The Silent Women by Margaret Page Hood

Her own father said:

She was a beautiful woman no one could handle (he said) – a taunting siren who could steal another woman’s man with a flick of her lashes, and a devil who enjoyed doing it.

She was a temptress (he said) who drove men to violence and women to jealous frenzy. And he feared for her, warning that the passions she aroused in others might end in her own violent death.

Then she vanished (he said) – on an island too small to hide a living body, but big enough to camouflage a corpse.
(back cover)

“He’s crazy!” they said,

when the old man claimed his daughter was on the island. She had left years before and never returned. But he insisted she had come back.

“Impossible!” they said.

No one could have come without their knowledge. But he swore she’d been there – and then had vanished.

“Hallucinations!” they said.

His loneliness had driven him insane. But he charged that they were lying conspirators, that his beautiful daughter was real.

It was a case for the law. For – if she had come, and if she were real, and if she had vanished –
Maybe she was murdered!
(front page)

I really enjoyed this book! Well written, solid good characters, steady suspense and well balanced clues. Hood did a great job of keeping you off balance, was she on the island or wasn’t she?

Wonderful sense of atmosphere and lovely descriptions of the island and Maine life. Your really there. Delicious fog abounds and really sets the atmosphere for this chilling tale. Of course its one of my favorite places on earth so I might be prejudice!

Here are some excerpts from the book to give you a peek into her lovely writing…

‘The path followed the course of a brook through the woods. He could hear the cheerful gurgle of its falling waters as they hurried down to the sea. A good place for catching smelts. In season a likely spot for the silvery water. A thorny branch of blackberry slapped him in the face, a few wizened berries clung to the vine in defiance of autumn. In spite of their seediness their flavor was pleasant and spicy on his tongue. The golden brown of the ferns was beaded with fog, the slender fronds bent under the weight. A mountain ash defied the swirling gray veils to extinguish the brilliant red of its clustered fruits. There was a whirr as a woodcock rose almost under his feet. The brook and the path descended quickly to the meadow at the edge of the cove. Mingling with the fog he saw gray smoke rising from Giovanni’s chimney.’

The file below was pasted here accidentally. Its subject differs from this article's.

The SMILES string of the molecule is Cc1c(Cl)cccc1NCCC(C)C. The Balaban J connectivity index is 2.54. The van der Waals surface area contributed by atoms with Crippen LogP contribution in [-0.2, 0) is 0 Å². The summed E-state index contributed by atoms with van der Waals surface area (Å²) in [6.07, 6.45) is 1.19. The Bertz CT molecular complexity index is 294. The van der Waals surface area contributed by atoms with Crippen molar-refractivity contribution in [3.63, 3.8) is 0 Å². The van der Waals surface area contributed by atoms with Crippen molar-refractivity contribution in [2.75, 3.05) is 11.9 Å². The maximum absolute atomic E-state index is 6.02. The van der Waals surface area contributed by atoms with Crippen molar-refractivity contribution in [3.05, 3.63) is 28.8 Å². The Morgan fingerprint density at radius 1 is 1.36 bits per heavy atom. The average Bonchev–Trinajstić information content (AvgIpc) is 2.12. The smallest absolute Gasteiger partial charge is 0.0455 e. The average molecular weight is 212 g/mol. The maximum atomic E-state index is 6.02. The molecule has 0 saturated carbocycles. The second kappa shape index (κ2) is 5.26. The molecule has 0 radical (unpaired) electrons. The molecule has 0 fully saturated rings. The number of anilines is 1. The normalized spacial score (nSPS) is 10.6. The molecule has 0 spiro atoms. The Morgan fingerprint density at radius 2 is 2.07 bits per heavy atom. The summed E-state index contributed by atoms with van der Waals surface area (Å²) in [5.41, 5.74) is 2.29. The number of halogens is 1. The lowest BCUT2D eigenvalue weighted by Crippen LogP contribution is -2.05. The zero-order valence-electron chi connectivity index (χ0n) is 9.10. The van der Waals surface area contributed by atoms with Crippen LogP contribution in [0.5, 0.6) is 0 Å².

‘He hurried up the brook path onto the narrow trail. The fog was thick as ever, but his feet automatically knew the way. His head was filled with thoughts of a girl in a red dress. A girl Miss Martha said was a figment of Giovanni’s longing. Was the old man batty? Or had Miss Martha lied? But why should a woman like Miss Martha lie? Perhaps the girl had come without being seen. Giovanni admitted she hadn’t come on a regular boat, had picked up a chance ride with a passing pleasure cruiser. Perhaps she’d gone back the same way. That was much more likely than that she’d been murdered. Wh’d kill a girl on this island? The mamma’s boy tending his sheep, or Miss Martha’s brother off at his lodge convention, or the sulky Oley fishing on the Banks?’

‘Fogs of Penobscot Bay have a dramatic quality. They advance suddenly from the sea shutting a thick white wall around the islands, blanketing the small lobster boats running for home. they slam the door of oblivion on all that stirs and breathes. As suddenly, when the wind changes, they retreat. Sometimes they pour along the surface of the water like milk, while the islands rise above them, floating dreamlike and unsubstantial. sometimes they soar upward to pass out to sea like scudding clouds, while the islands reappear as if born again into a world of sun-flecked waves and spear-pointed firs.”

“Once he’d set a rabbit trap on his grandfather’s farm. He’d gone out next morning whistling, his dog at his heels. A bold backwoodsman, a Daniel Boone. He’d found the rabbit in the trap, alive. It had looked at him with frightened eyes. He knew he had to kill it. It had screamed horribly as he brought the stick down across its neck. these people were in a trap, and he had to finish them off. Even if the memory of their cries haunted him like the scream of the rabbit.”

This book counts for Scavenger Hunt 2016 Gold category Dead Body.


Leave a Reply

Fill in your details below or click an icon to log in: Logo

You are commenting using your account. Log Out /  Change )

Twitter picture

You are commenting using your Twitter account. Log Out /  Change )

Facebook photo

You are commenting using your Facebook account. Log Out /  Change )

Connecting to %s